Proper Manuscript Format : Reader Questions
            

Paragraph formatting box from Microsoft Word 2010
A reader writes to ask:

I want to submit a novel manuscript to a small press in the US and their guidelines say "indented, not tabbed."

What's the difference? Usually I just hit the tab key once. Should I be doing something else?

I have Word Starter 2010, and I can't see any distinction between "indent" and "tab."

How do I make sure I'm indenting and not tabbing? If I'm tabbing, how do I change it to indent?

This is an excellent question, and I'm sure the cause of much confusion among word-processing novices. There is in fact a distinction between tabbing and indenting—or rather, it might be more accurate to say that tabbing is only one way to indent a paragraph. I will try to explain a method for indenting paragraphs that makes your document more portable* and easier for your publisher to use.

Back in the Stone Age, when we still used typewriters, there were two ways to indent a paragraph. You could hit the space bar five times at the start of your first line, or you could set up a tab stop half an inch in from your left margin and just hit the tab key once. "Tab" is short for "tabular," because tab stops were useful for helping a typist arrange figures in tables.

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A reader writes to ask:

I know it's still acceptable to space twice after periods. However, if there's a close quote after a period is there actually only one space remaining after the quotation mark before first letter of the next sentence? Also, are there two spaces before the beginning of the quote, after the period closing the previous sentence?

In both the situations you describe, use two spaces. Keep in mind that your two spaces go after the sentence's final punctuation, whether that's a period, a quotation mark, a question mark, or an exclamation point.

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A reader writes to ask:

I am currently trying to put together a manuscript of all of my late mother's poetry that she wrote from about 1970 to 2013, when she passed away. I made her a promise that when she died, I would put this manuscript together and submit it to publishers.

When formatting the pages of each poem, I noticed your formatting instructions say to include the author's name and contact info at the top left of each page but since my mother is passed and I am the contact person, how would I format my information?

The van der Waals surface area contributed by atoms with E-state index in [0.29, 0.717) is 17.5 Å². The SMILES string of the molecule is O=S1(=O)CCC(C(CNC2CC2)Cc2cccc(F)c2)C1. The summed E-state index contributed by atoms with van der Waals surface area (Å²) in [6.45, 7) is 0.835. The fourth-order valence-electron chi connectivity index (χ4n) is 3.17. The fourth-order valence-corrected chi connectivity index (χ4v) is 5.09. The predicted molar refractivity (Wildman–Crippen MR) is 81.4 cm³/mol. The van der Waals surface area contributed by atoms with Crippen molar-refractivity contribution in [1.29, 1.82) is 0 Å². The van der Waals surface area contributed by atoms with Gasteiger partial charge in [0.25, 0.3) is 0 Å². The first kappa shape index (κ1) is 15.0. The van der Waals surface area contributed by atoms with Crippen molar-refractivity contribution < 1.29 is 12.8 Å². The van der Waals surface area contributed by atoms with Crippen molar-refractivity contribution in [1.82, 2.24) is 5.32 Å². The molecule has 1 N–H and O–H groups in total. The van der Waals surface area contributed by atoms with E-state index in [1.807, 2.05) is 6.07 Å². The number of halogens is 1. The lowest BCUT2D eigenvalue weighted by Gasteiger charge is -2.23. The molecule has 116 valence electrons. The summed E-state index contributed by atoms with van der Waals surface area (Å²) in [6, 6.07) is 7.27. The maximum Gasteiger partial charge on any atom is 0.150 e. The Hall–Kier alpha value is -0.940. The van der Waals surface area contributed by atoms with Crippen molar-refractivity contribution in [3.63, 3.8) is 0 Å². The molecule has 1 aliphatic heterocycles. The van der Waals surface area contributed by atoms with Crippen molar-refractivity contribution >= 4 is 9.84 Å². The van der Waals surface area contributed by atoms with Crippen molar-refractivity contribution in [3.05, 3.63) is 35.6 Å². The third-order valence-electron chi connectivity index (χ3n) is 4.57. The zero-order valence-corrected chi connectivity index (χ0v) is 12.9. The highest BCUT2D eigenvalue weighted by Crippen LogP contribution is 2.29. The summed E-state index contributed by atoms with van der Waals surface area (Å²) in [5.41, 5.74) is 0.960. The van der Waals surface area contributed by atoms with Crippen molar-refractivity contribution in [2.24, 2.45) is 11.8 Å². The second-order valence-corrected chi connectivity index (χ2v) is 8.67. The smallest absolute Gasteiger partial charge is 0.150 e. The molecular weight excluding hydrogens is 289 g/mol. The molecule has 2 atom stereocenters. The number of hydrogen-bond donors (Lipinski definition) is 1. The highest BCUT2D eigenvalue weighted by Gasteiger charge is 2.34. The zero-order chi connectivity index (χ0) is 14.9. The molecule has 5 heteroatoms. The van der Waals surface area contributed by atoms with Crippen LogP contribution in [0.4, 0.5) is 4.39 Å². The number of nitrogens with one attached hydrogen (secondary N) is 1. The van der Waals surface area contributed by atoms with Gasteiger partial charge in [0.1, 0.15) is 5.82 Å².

The instructions you reference are for submitting a packet of three to five poems to a magazine or journal. If you're submitting a full collection of poems to a book publisher, you format everything a little differently.

First, your manuscript will have a title page. Your name and contact information go in the upper-left corner of this page, since you are essentially acting as your mother's agent. Center the title of the collection about halfway down the page, with the author's byline underneath (which in this case is your mother's name). This is similar to the way a novel manuscript's title page is formatted. One difference is that you don't need to include a word count. (If you wish, you might replace it with a poem count, but that's not necessary.)

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A reader writes to ask:

I have just one question concerning the "1in from margin" factor: what page size is normally used?

8.5x11?
6x9 ?

I see the '1in from margin' statement everywhere but nowhere I've found do they say the page size.

In the United States, Canada, and a few others places, print and submit your manuscript on white standard letter size paper, which is 8½ by 11 inches. In most of the rest of the world, including the U.K., Australia, and New Zealand, use A4 paper, which is 210 by 297 mm, or about 8.27 by 11.69 inches. (A4 is part of the ISO 216 standard, which makes a lot more sense than our system.)

But really, when have you ever seen a ream of 6 x 9" printer paper at Staples? It's a fairly standard size for book publishing, yes, but that wouldn't make it at all practical for manuscript submission.

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A reader writes to ask:

I'm finalizing a manuscript and your templates are so helpful. One thing I can't seem to find addressed is the use of quotes - a poem or just a quotation from a person, at the beginning of a chapter. Since I would like to have one in my first chapter and it would then be the first thing an agent sees, I am worried about how to do it right. Can you help?

All you need to do is indent the quote one half inch from both the left and the right margin and put a line space after it. You can single-space the quote if you like. Otherwise, everything else is the same. You still start the quote on the same line of the page where you otherwise would have begun the chapter.

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A reader writes to ask:

I enjoyed reading your article about formatting short story submissions, but wondered whether the Name/Title/Page# thing is necessary for electronic submissions. I have a story ready for submission to EQMM.

There are essentially two kinds of electronic submissions: text pasted into the body of an email, and email attachments. Obviously, with text pasted into an email, there's no place for page headers. But if you're sending a file as an attachment (as would be the case with Ellery Queen Mystery Magazine), then page headers are still absolutely necessary. It doesn't matter that the document may never be printed out on actual paper. The editors still expect to see that header at the top of every page.

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A reader writes to ask:

How should we format a manuscript of multiple poems that each span more than a single page? Do we number our pages starting from 1 whenever we begin a new poem, or should we number our manuscript 1,2, 3... 10, etc. regardless of the poem? Also, what information should we include on each subsequent page, and is it necessary to number the first page of the manuscript at all? Am I right in assuming that a tonne of section breaks are in order?